E. B. Hudspeth – The Resurrectionist
Length: 208 pages
Genre: Fantasy, Historical Fiction
Started: 06 August 2013
Finished: 08 August 2013
Where did it come from? LibraryThing Early Reviewers program.
Why do I have it? Mythical creatures and anatomical diagrams? Count me in.
How long has it been on my TBR pile? Since 22 April 2013.
Ever wondered what
the spine of a centaur looks
like? This book’s for you!
Summary: The Resurrectionist is two books in one. The first is a biography of Dr. Spencer Black, a physician in the late nineteenth century. Dr. Black was born the son of a grave robber, but his interest in anatomy and skill in medicine won him much acclaim. But he became obsessed with the pursuit of a hypothesis: that the mythological creatures, such as mermaids, minotaurs, and centaurs, were not the stuff of legend, but were real creatures, and in fact represented the ancestors of humankind. As he became more and more single-minded in response to proof of this hypothesis, he withdrew from the public eye, and began a series of surgical experiments, the likes of which had never been seen before, and has not been seen since, since Dr. Black vanished in mysterious circumstances before he could fully realize his life’s work. The second book is a reproduction of Black’s work The Codex Extinct Animalia, which contains detailed anatomical drawings and notes for eleven of these presumedly mythological creatures.
Review: This is a very, very cool idea for a book. This is also a very, very attractive book (as are all of the books from Quirk publishers, at least in my experience.) There were a lot of things I liked about this book, but there were also a few things I didn’t.
The first was that the two halves of this book didn’t really fit together, but they also would have been incomplete without one another. The biography of Black was interesting, and I think it gave a very evocative image of the state of medicine in the late 1800s. However, it was somewhat short, and more problematically, ended somewhat abruptly. The cause of the disappearances of Black and his family are not revealed, nor is the true nature of his final experiment. I was okay with that at the time, figuring that things would become more clear as I kept reading through the second part of the book. There are certainly some hints, but if there was a fuller message, or an answer to the puzzle, hidden in the anatomical diagrams or the text that accompanied them, it was too subtle for me to parse out, and so made the narrative feel incomplete and unsatisfying.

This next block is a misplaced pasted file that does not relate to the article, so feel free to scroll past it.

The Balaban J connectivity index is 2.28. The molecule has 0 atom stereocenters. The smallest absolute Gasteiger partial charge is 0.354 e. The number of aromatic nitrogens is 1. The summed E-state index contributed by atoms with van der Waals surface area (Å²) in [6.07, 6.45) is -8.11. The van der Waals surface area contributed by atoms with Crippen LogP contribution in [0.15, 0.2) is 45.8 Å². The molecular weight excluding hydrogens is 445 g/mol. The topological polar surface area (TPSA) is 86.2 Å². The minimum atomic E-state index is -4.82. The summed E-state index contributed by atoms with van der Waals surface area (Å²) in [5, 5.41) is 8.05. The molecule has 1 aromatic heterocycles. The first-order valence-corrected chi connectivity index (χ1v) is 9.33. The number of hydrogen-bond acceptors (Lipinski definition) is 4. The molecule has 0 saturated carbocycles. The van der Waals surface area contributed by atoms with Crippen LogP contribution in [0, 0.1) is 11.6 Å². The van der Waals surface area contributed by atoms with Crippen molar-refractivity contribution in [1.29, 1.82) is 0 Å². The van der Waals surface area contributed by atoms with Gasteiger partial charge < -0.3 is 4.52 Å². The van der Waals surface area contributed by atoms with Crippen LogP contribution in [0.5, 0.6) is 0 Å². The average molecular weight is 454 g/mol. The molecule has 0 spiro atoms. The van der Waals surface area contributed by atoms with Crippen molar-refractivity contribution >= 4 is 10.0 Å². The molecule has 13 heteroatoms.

The illustrations, on the other hand, are absolutely gorgeous. They’re also – and this was what really caught me – anatomically accurate (or I guess I should say anatomically plausible.) I have spent a lot of time looking at anatomical diagrams like these (albeit of non-mythological organisms), and Hudspeth clearly knows his anatomy; to give you an example, he gets the right number of vertebrae for the neck of each head of the chimaera, although I think the snake head may be labelled incorrectly. (That may also give you an example of a) how big of a geek I am, and b) how closely I was reading the back half of this book, because yes, of course I counted.) I could tell that he thought about things like how the scapulas would interact for organisms that have both wings and forelimbs, and the extra musculature that would be needed to support the weight of a minotaur’s head. (I’m still a little bit skeptical that the muscles of most of the winged creatures would be sufficient to power flight, however.) So, yes, the biologist side of me geeked out hard over this book, although it did bug me a bit that his classifications weren’t taxonomically unique: the sirens can’t belong to Order Caudata within the Class Mammicthyes (which is fake) if the dragons belong to Order Caudata within Class Amphibia (which is real; Caudata are the salamanders, although if that’s the case, his dragon probably shouldn’t have had claws.)
So the second part of the book, apart from a few quibbles that no one but me cares about, was great. I don’t know if it would have worked independently of the first part of the book, although I suspect that it would – with a few touches, and maybe some more internal anatomy diagrams to complement the skeletal/musculature diagrams that are the main focus, the back half of this book would maybe a lovely coffee-table-type book (at a very strange coffee house, mind.) But as it was, the two halves of this book felt a little disjointed, and that detracted a bit from my enjoyment of it as a whole. 3.5 out of 5 stars.
Recommendation: The first half of the book’s forgettable, but the back half is lovely and extraordinarily well done. And I don’t think it’s just med students and biology nerds who will like the illustrations; they’re lovely, and should appeal to anyone who likes the history of medicine and has an fondness for fantastic creatures and an appreciation for the macabre.
First Line: Dr. Spencer Black and his older brother, Bernard, were born in Boston, Massachusetts, in 1851, and 1848, respectively.
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